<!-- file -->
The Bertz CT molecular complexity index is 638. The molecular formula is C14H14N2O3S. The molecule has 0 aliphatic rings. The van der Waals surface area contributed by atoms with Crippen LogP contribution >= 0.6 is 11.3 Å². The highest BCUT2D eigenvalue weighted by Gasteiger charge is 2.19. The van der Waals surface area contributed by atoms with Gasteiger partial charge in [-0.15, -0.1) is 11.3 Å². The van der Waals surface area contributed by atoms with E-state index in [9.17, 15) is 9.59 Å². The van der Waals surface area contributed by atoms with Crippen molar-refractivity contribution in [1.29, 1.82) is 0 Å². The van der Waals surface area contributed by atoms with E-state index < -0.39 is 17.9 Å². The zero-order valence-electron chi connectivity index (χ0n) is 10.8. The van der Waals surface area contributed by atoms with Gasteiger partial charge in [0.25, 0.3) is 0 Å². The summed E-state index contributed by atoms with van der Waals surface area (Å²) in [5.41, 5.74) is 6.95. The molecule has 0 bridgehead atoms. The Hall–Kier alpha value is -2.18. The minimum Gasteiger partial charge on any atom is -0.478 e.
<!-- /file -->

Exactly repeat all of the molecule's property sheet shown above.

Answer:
The Bertz CT molecular complexity index is 638. The molecular formula is C14H14N2O3S. The molecule has 0 aliphatic rings. The van der Waals surface area contributed by atoms with Crippen LogP contribution >= 0.6 is 11.3 Å². The highest BCUT2D eigenvalue weighted by Gasteiger charge is 2.19. The van der Waals surface area contributed by atoms with Gasteiger partial charge in [-0.15, -0.1) is 11.3 Å². The van der Waals surface area contributed by atoms with E-state index in [9.17, 15) is 9.59 Å². The van der Waals surface area contributed by atoms with Crippen molar-refractivity contribution in [1.29, 1.82) is 0 Å². The van der Waals surface area contributed by atoms with E-state index < -0.39 is 17.9 Å². The zero-order valence-electron chi connectivity index (χ0n) is 10.8. The van der Waals surface area contributed by atoms with Gasteiger partial charge in [0.25, 0.3) is 0 Å². The summed E-state index contributed by atoms with van der Waals surface area (Å²) in [5.41, 5.74) is 6.95. The molecule has 0 bridgehead atoms. The Hall–Kier alpha value is -2.18. The minimum Gasteiger partial charge on any atom is -0.478 e.